Cleaner election boost's Nigeria legitimacy – and regional clout

Nigeria recently took a major stand in the conflict in Ivory Coast. The recent presidential election has given Nigeria far more credibility as a leader in West Africa.

By , Correspondent

West Africa Rising is a weekly look at business, investment, and development trends.

A new regional hegemony may have been born this week – Nigeria's.

Africa's most extravagant oil producer has long had the money, minerals, and raw demographics to dominate its region like a bull in what might otherwise be France's backyard or the People's Republic of China's shop.

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The nation's 154 million people account for more than half of West Africa's population, and one-seventh of Africa's total head count. Its gross domestic product is growing as fast as any world economy left of China.

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"Nigeria should be in a position to be a part of the G20," US Secretary of State Hillary Clinton told reporters in 2009, referring to the influential group of the world's 20 largest economies.

The only thing Africa's sleeping giant has lacked – or, at least, the main thing – is credibility. When, for example, President Obama made his first trip to Africa as president, he publicly snubbed Nigeria to visit famously democratic Ghana, a fellow ex-British colony with a tenth of Nigeria's population and an even smaller fraction of its oil.

Yet Nigeria's battered international reputation appears on the mend following Saturday's presidential election – Nigeria's only free and fair election since it moved away from military rule 12 years ago.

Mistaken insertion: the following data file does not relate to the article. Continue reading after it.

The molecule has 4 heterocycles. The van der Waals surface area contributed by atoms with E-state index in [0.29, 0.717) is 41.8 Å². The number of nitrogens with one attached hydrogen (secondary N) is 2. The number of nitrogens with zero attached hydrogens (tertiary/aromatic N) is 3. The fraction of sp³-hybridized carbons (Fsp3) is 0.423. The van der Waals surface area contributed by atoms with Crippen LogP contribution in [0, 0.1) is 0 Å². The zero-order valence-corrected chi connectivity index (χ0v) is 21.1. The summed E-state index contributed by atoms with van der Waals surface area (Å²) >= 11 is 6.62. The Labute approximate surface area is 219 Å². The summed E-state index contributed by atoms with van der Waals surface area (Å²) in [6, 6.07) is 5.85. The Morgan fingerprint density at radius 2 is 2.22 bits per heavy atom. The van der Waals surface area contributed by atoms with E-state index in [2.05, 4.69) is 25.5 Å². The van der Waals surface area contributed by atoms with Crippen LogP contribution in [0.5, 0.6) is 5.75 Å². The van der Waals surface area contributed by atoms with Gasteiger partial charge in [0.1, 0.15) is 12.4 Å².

International observers judged the poll reasonably fair, a marked improvement on the 2007 vote that was universally denounced as an descent into election theater.

"This is such an important moment," said Alex Vines, Africa analyst for the London-based watchgroup Chatham House. "Nigeria now has the legitimacy behind it of an election that met minimal international standards. It's very promising. It will allow Nigeria to speak more authoritatively when there are significant governance challenges in place like Guinea-Bissau."

The country is already there.

Nigeria's now duly elected president, Goodluck Jonathan, has been vocal in support of Guinea-Bissau's military reform program. Leaders of the former Portuguese colony are trying to retool their military to pave roads and dig irrigation canals, instead of smuggle Colombian cocaine toward Europe.

More audaciously, Nigeria stuck its boot in the middle of what may have been Africa's most divisive conflict since the fall of apartheid: Ivory Coast.

When the former French West African colony's defeated incumbent President Laurent Gbagbo refused to concede last November's elections, South African dignitaries flew thousands of miles over French-speaking terrain they rarely visit to offer Gbagbo a Zimbabwe-style powersharing deal that repulsed West African leaders.

Nigeria responded by co-sponsoring a declaration of war on Laurent Gbagbo, dramatically staged at the United Nation Security Council – all in the middle of Nigeria's own election season, no less.

"If that's what Nigeria is doing when it's distracted by elections and inward-looking, it does show the country's potential for leadership," Mr. Vines said.

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